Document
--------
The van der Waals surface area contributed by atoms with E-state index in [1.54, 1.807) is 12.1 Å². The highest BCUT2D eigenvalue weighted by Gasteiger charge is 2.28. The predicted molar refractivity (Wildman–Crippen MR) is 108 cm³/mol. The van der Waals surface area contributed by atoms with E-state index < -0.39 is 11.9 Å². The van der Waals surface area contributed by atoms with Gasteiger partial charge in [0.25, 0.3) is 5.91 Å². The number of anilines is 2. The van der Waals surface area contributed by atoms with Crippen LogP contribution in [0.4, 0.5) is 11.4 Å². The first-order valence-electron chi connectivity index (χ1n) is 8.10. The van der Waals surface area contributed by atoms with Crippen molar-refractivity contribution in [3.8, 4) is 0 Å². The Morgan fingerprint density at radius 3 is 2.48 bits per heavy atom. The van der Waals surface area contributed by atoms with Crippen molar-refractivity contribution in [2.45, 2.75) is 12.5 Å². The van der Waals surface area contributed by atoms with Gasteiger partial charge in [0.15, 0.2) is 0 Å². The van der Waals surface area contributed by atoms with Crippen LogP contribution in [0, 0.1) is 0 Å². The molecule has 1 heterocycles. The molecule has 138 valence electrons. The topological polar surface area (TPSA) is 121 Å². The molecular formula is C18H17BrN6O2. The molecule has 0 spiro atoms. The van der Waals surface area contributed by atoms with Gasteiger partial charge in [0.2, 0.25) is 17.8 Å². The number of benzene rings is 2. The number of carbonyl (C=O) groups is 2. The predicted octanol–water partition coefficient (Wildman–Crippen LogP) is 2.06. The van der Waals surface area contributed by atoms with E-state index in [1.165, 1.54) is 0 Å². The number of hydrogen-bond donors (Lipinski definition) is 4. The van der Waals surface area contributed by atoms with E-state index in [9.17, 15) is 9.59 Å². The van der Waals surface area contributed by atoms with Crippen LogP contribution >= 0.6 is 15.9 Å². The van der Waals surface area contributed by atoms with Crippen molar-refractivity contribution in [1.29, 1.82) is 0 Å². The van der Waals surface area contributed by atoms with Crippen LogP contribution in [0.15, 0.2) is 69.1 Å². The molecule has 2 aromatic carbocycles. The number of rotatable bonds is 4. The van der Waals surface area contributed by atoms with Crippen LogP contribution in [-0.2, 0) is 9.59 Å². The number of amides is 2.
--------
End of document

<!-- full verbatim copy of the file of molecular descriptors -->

The van der Waals surface area contributed by atoms with E-state index in [1.54, 1.807) is 12.1 Å². The highest BCUT2D eigenvalue weighted by Gasteiger charge is 2.28. The predicted molar refractivity (Wildman–Crippen MR) is 108 cm³/mol. The van der Waals surface area contributed by atoms with E-state index < -0.39 is 11.9 Å². The van der Waals surface area contributed by atoms with Gasteiger partial charge in [0.25, 0.3) is 5.91 Å². The number of anilines is 2. The van der Waals surface area contributed by atoms with Crippen LogP contribution in [0.4, 0.5) is 11.4 Å². The first-order valence-electron chi connectivity index (χ1n) is 8.10. The van der Waals surface area contributed by atoms with Crippen molar-refractivity contribution in [3.8, 4) is 0 Å². The Morgan fingerprint density at radius 3 is 2.48 bits per heavy atom. The van der Waals surface area contributed by atoms with Crippen molar-refractivity contribution in [2.45, 2.75) is 12.5 Å². The van der Waals surface area contributed by atoms with Gasteiger partial charge in [0.15, 0.2) is 0 Å². The van der Waals surface area contributed by atoms with Crippen LogP contribution in [0, 0.1) is 0 Å². The molecule has 1 heterocycles. The molecule has 138 valence electrons. The topological polar surface area (TPSA) is 121 Å². The molecular formula is C18H17BrN6O2. The molecule has 0 spiro atoms. The van der Waals surface area contributed by atoms with Gasteiger partial charge in [0.2, 0.25) is 17.8 Å². The number of benzene rings is 2. The number of carbonyl (C=O) groups is 2. The predicted octanol–water partition coefficient (Wildman–Crippen LogP) is 2.06. The van der Waals surface area contributed by atoms with E-state index in [1.165, 1.54) is 0 Å². The number of hydrogen-bond donors (Lipinski definition) is 4. The van der Waals surface area contributed by atoms with E-state index in [9.17, 15) is 9.59 Å². The van der Waals surface area contributed by atoms with Crippen LogP contribution >= 0.6 is 15.9 Å². The van der Waals surface area contributed by atoms with Crippen molar-refractivity contribution in [1.29, 1.82) is 0 Å². The van der Waals surface area contributed by atoms with Crippen LogP contribution in [0.15, 0.2) is 69.1 Å². The molecule has 2 aromatic carbocycles. The number of rotatable bonds is 4. The van der Waals surface area contributed by atoms with Crippen LogP contribution in [-0.2, 0) is 9.59 Å². The number of amides is 2.